Who Is Saint Nicholas?

The true story of St. Nicholas (Santa Claus in German), begins with Nicholas, who was born during the third century in the village of Patara. At the time the area was Greek and is now on the southern coast of Turkey. His wealthy parents, who raised him to be a devout Christian, died in an epidemic while Nicholas was still young. Orphaned as a young boy, he was left with substantial financial means by his parents.  He used this inheritance to benefit others, especially children.  Deeply religious, Nicholas became the Bishop of Myra in Turkey and played an important leadership role in the Church during the period of the Arian heresy, when most of the bishops, and probably even the pope, had adopted the heretical position. 

Obeying Jesus' words to "sell what you own and give the money to the poor," Nicholas used his whole inheritance to assist the needy, the sick, and the suffering. He dedicated his life to serving God and was made Bishop of Myra while still a young man. Bishop Nicholas became known throughout the land for his generosity to those in need, his love for children, and his concern for sailors and ships. Under the Roman Emperor Diocletian, who ruthlessly persecuted Christians, Bishop Nicholas suffered for his faith, was exiled and imprisoned. The prisons were so full of bishops, priests, and deacons, there was no room for the real criminals—murderers, thieves and robbers. After his release, Nicholas attended the Council of Nicaea in AD 325. He died December 6, AD 343 in Myra and was buried in his cathedral church, where a unique relic, called manna, formed in his grave. This liquid substance, said to have healing powers, fostered the growth of devotion to Nicholas. The anniversary of his death became a day of celebration, St. Nicholas Day, December 6th (December 19 on the Julian Calendar). 

Through the centuries many stories and legends have been told of St. Nicholas' life and deeds. These accounts help us understand his extraordinary character and why he is so beloved and revered as protector and helper of those in need. Called the "Wonderworker," he was well known for his generosity to children, hence his association with the legend of Santa Claus.  Saint Nick as another name for Santa Claus persists to this day.  St. Nicholas is the patron saint of virgins.  His patronage of purity may explain his association with the "naughty" and "nice" categories when Saint Nick checks and rechecks his list. The red suit with white ermine trim associated with Santa Claus represents the episcopal robes that St. Nicholas wore as he went, in the middle of the night of Christmas Eve after Mass, taking presents to the poor people of his diocese who might otherwise not be able to celebrate Christmas.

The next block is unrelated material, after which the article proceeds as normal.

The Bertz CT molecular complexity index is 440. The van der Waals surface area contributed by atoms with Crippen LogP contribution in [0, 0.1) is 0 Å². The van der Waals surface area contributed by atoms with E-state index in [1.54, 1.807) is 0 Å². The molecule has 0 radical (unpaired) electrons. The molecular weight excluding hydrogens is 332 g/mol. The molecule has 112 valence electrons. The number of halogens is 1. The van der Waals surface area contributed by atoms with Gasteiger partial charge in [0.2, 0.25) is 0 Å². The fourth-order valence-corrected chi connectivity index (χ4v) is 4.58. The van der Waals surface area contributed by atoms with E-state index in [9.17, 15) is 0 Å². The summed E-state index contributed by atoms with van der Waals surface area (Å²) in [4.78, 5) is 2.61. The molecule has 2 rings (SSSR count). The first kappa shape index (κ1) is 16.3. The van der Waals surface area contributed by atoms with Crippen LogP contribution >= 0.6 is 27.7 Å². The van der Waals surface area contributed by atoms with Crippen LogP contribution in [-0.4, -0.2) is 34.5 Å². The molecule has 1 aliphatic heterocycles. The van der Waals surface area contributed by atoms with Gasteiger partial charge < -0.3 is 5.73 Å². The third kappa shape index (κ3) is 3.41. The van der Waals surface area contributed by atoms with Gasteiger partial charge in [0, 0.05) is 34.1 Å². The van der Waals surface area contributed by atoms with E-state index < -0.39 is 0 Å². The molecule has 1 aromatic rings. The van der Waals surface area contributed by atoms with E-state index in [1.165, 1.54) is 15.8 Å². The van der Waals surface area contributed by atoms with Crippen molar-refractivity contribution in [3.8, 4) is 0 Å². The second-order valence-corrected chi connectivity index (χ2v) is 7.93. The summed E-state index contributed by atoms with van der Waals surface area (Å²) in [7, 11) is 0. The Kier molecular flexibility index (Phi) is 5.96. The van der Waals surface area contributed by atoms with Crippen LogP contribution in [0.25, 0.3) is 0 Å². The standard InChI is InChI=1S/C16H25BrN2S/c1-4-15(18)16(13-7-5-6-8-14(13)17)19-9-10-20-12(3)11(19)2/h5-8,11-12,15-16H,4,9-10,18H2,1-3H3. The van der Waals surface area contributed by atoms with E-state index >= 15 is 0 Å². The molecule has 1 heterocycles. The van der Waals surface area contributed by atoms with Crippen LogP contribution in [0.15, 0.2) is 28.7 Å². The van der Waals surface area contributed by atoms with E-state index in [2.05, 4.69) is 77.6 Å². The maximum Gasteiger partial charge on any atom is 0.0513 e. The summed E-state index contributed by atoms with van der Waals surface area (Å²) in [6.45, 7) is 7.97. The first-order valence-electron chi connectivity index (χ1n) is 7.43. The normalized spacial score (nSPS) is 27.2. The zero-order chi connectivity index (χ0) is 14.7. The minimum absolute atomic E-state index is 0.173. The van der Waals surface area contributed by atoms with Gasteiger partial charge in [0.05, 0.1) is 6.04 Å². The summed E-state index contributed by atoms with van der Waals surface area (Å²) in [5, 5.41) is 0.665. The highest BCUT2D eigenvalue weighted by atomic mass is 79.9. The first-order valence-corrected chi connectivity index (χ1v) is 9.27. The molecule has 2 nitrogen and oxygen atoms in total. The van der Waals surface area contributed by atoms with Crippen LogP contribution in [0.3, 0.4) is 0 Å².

Legend has it that St. Nicholas became aware of a desperately poor parishioner having three daughters with no dowry to recommend them for marriage.  The father had planned to sell them into prostitution to provide some means of support.  By night, St. Nicholas secretly brought bags of gold on three separate occasions to the man's home.  These generous visitations allowed the three daughters to have sufficient means to avoid prostitution and later strike a marriage covenant.

On the third visit to deliver the gift, Nicholas was caught in the act of generosity by the grateful father.  Many make the Santa Claus-like association of this story to St. Nicholas the gift-giver.  These three visitations of St. Nicholas may have been Charles Dickens' inspiration for the Three Ghosts of Christmas in his famous story, "A Christmas Carol." 

Sailors, claiming St. Nicholas as patron, carried stories of his favor and protection far and wide. St. Nicholas chapels were built in many seaports. As his popularity spread during the Middle Ages, he became the patron saint of Apulia (Italy), Sicily, Greece, and Lorraine (France), and many cities in Germany, Austria, Switzerland, Italy, Russia, Belgium, and the Netherlands. Following his baptism, Grand Prince Vladimir I brought St. Nicholas' stories and devotion to St. Nicholas to his homeland where Nicholas became the most beloved saint. Nicholas was so widely revered that thousands of churches were named for him, including three hundred in Belgium, thirty-four in Rome, twenty-three in the Netherlands and more than four hundred in England. Nicholas' tomb in Myra became a popular place of pilgrimage.

Because of the many wars and attacks in the region, some Christians were concerned that access to the tomb might become difficult. For both the religious and commercial advantages of a major pilgrimage site, the Italian cities of Venice and Bari vied to get the Nicholas relics. In the spring of 1087, sailors from Bari succeeded in spiriting away the bones, bringing them to Bari, a seaport on the southeast coast of Italy. An impressive church was built over St. Nicholas' crypt and many faithful journeyed to honor the saint who had rescued children, prisoners, sailors, famine victims, and many others through his compassion, generosity, and the countless miracles attributed to his intercession. The Nicholas shrine in Bari was one of medieval Europe's great pilgrimage centers and Nicholas became known as "Saint in Bari."

To this day pilgrims and tourists visit Bari's great Basilica di San Nicola. Through the centuries St. Nicholas has continued to be venerated by Catholics and Orthodox and honored by Protestants. By his example of generosity to those in need, especially children, St. Nicholas continues to be a model for the compassionate life. 


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